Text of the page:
A digital tablet is something of a life-changer for some people, depending on what they do with their computers. Those who want to draw, write, practice new language characters, or sign documents find that having a tablet is essential—one of those “once you’ve tried it, you cannot go back” sort of things.
The problem with digital tablets is they have always generally come in three flavors: sort of cheap and almost useless, very expensive, and insanely expensive. Those who are professional artists (that is, the tablet is a tool which generates revenue for them) are smart to invest in a professional tablet. The Catch-22 with that situation is that someone who would benefit from a tablet (and might become more productive if they had one) might not be able to make the jump into the tablet world because of the prohibitive cost. Students, entrepreneurs, and hobbyists fall into this category.
There is definitely a mid-range market for tablets; Wacom markets the Bamboo Create, which is $199.00, for example. There are compromises in this mid-range, though; the size is much smaller and the resolution and sensitivity are lower than many professionals can realistically deal with.
Genius has released a product in this exact mid-range, but they want to have fewer compromises. They’re marketing their new EasyPen M610XA to budding professionals, students, and others who want the benefits of a high-quality digital tablet without having to spend hundreds of dollars. The EasyPen M610XA comes in at $169.99, and at least according to the specs, should out-perform the $30 more costly Wacom equivalent. Let’s check it out.
- 1024 sensitivity levels
- 200 PPS polling rate
- Active area 6” x 10”
- OS Support Windows® 7/Vista/XP/Mac OS 10.4 or above
- Digital pen accuracy ±0.25 mm
- Resolution(LPI) 4000 LPI
- Transparent overlay sheet
- Software hot keys
- Software bundle: Adobe Photoshop Elements 9, Corel Painter Essentials 4, PenSign, PenDrawer
The tablet build quality is good. It doesn’t feel cheap, and the transparent overlay sheet is a very nice touch for those who prefer to trace. The included pen runs on a single AAA battery and feels good in the hand. The buttons on the tablet are substantial and have a very positive click, as well as a brushed steel finish.
The major downside is that the USB cord is attached permanently to the EasyPen. It’s not clear why they chose to do this, and it’s not a great idea. Just as one example, I’ve had cats that used to love to chew on cords. A replaceable USB cord is kind of a no-brainer with any corded peripheral, especially one that gets heavy use like a tablet. Most particularly, a tablet isn’t going to be constantly hooked up to the computer for many. It’s something you hook up when you want to use it. Having the USB cord attached to the device itself is a pretty poor design choice.
Another downside is that the pen is not double-ended. That is to say, you can’t flip it over to erase like you can with the Wacom Intuos (admittedly, a much pricier device). If you want to erase, you need to press a physical button on the tablet to turn erase mode on and off. It’s not a big deal and you get used to it fast, but it’s not as natural as the ingrained habit of turning a pen upside-down to erase.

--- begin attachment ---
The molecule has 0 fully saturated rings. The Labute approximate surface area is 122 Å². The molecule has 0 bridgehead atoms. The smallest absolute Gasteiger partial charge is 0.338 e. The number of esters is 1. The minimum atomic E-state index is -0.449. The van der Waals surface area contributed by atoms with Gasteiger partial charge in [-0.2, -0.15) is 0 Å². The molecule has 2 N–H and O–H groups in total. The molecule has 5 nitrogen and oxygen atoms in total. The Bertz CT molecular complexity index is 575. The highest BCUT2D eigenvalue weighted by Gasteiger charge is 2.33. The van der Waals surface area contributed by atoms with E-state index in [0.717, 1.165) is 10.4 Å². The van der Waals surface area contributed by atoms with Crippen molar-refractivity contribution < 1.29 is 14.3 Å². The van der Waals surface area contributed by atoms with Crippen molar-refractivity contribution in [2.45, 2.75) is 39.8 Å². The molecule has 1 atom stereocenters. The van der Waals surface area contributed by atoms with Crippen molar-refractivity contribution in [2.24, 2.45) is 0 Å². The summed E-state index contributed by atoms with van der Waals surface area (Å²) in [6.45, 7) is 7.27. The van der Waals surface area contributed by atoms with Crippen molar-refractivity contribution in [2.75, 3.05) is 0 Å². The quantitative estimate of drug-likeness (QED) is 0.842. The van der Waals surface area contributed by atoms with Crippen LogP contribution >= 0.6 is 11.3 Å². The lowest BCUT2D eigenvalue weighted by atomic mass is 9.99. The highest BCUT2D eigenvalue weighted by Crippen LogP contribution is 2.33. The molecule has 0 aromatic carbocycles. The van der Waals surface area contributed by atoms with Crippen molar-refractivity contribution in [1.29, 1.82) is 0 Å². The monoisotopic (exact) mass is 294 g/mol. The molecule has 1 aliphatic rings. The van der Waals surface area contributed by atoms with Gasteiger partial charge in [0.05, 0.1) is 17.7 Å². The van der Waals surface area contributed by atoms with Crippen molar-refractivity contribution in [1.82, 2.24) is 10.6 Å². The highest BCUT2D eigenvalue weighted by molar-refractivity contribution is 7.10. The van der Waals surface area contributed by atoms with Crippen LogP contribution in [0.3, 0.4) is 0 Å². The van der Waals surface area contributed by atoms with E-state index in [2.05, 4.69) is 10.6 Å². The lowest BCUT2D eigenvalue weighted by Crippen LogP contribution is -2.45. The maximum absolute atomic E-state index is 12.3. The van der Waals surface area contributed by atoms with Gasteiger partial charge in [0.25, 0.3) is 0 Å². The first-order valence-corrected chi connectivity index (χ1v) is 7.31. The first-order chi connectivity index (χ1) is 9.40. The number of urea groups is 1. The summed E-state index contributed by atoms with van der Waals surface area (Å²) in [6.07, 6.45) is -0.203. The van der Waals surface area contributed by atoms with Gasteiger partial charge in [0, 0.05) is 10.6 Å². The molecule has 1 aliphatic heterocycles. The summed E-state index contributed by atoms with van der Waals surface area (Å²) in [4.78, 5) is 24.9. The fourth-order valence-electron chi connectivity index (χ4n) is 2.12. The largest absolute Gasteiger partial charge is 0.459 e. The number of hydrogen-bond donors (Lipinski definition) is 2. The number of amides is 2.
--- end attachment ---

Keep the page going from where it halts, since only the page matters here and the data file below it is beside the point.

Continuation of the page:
The control panel for the EasyPen is spartan, but totally functional. It’s not nearly as confusing as Wacom’s, just for comparisons’ sake. You can calibrate the sensitivity, program the “soft” buttons with a series of pre-determined functions. The defaults are probably the most useful anyway: Undo, Erase on/off, Zoom In, Zoom Out.
The bundle includes a full copy of Adobe Photoshop Elements 9, a last-gen software package that is nonetheless absolutely functional and powerful. It also comes with Corel Painter Essentials, another really excellent program for almost any art needs that aren’t production-level professional.
The EasyPen, once installed, operates extremely well. The sensitivity is really quite remarkable. Having some years of experience with Wacom (both entry-level and mid-range), I was quite surprised to find that the less expensive EasyPen tablet performed exactly as well as its more well-known competitor. Put another way: She’s got it where it counts.
The pressure sensitivity is the real killer app here; at 1024 levels of sensitivity, it feels extremely natural once you get over the disconnect of drawing in front of you while your eyes are on the screen. The professional-level 4000lpi resolution handshakes with this nicely, giving an extremely natural feel to the actual sketching.
However, there are some places where the Genius EasyPen falls flat. It’s difficult to explain if you’ve never used a Wacom Intuos, but things like quick-switch buttons to bring up the brush dialog, move the canvas around, zooming, and other simple functions that are commonplace when sketching and painting are slightly less natural-feeling with the EasyPen. You can still do all of the same things, but they are usually one extra button or step. For most people, this is not a problem. For professionals in a high-speed workflow situation, this is probably kind of a dealbreaker. Then again, if you’re a professional, you’re not shopping for $169 drawing tablets.
This device fits exactly where it’s aimed: a niche where people who are willing to have a slight less elegant workflow experience can save a ton of money and get a good, high quality drawing surface. Yes, you lose some of the refinements of the better-known brand, but the actual guts of the tablet are excellent. This is a perfect tablet for anyone willing to sacrifice some features and functionality while focusing on what’s important: the drawing.
I’ll handily award the Genius EasyPen M610XA the Icrontic Stamp of Approval for a product we recommend.